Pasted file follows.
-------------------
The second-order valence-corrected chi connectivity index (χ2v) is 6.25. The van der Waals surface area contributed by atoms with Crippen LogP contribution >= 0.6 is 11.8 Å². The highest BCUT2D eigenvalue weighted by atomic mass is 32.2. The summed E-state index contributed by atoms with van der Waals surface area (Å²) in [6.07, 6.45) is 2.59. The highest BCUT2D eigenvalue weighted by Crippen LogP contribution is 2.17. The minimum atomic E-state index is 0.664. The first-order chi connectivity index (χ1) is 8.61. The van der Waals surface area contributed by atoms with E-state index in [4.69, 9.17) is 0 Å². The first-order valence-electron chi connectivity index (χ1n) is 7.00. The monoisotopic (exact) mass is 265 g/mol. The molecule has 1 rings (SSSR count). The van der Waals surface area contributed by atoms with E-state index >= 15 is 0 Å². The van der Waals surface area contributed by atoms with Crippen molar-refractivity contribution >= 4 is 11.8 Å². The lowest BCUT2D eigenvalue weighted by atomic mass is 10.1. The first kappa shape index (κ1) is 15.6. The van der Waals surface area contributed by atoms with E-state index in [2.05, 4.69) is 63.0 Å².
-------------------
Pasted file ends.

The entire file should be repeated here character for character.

The second-order valence-corrected chi connectivity index (χ2v) is 6.25. The van der Waals surface area contributed by atoms with Crippen LogP contribution >= 0.6 is 11.8 Å². The highest BCUT2D eigenvalue weighted by atomic mass is 32.2. The summed E-state index contributed by atoms with van der Waals surface area (Å²) in [6.07, 6.45) is 2.59. The highest BCUT2D eigenvalue weighted by Crippen LogP contribution is 2.17. The minimum atomic E-state index is 0.664. The first-order chi connectivity index (χ1) is 8.61. The van der Waals surface area contributed by atoms with E-state index in [4.69, 9.17) is 0 Å². The first-order valence-electron chi connectivity index (χ1n) is 7.00. The monoisotopic (exact) mass is 265 g/mol. The molecule has 1 rings (SSSR count). The van der Waals surface area contributed by atoms with E-state index >= 15 is 0 Å². The van der Waals surface area contributed by atoms with Crippen molar-refractivity contribution >= 4 is 11.8 Å². The lowest BCUT2D eigenvalue weighted by atomic mass is 10.1. The first kappa shape index (κ1) is 15.6. The van der Waals surface area contributed by atoms with E-state index in [2.05, 4.69) is 63.0 Å².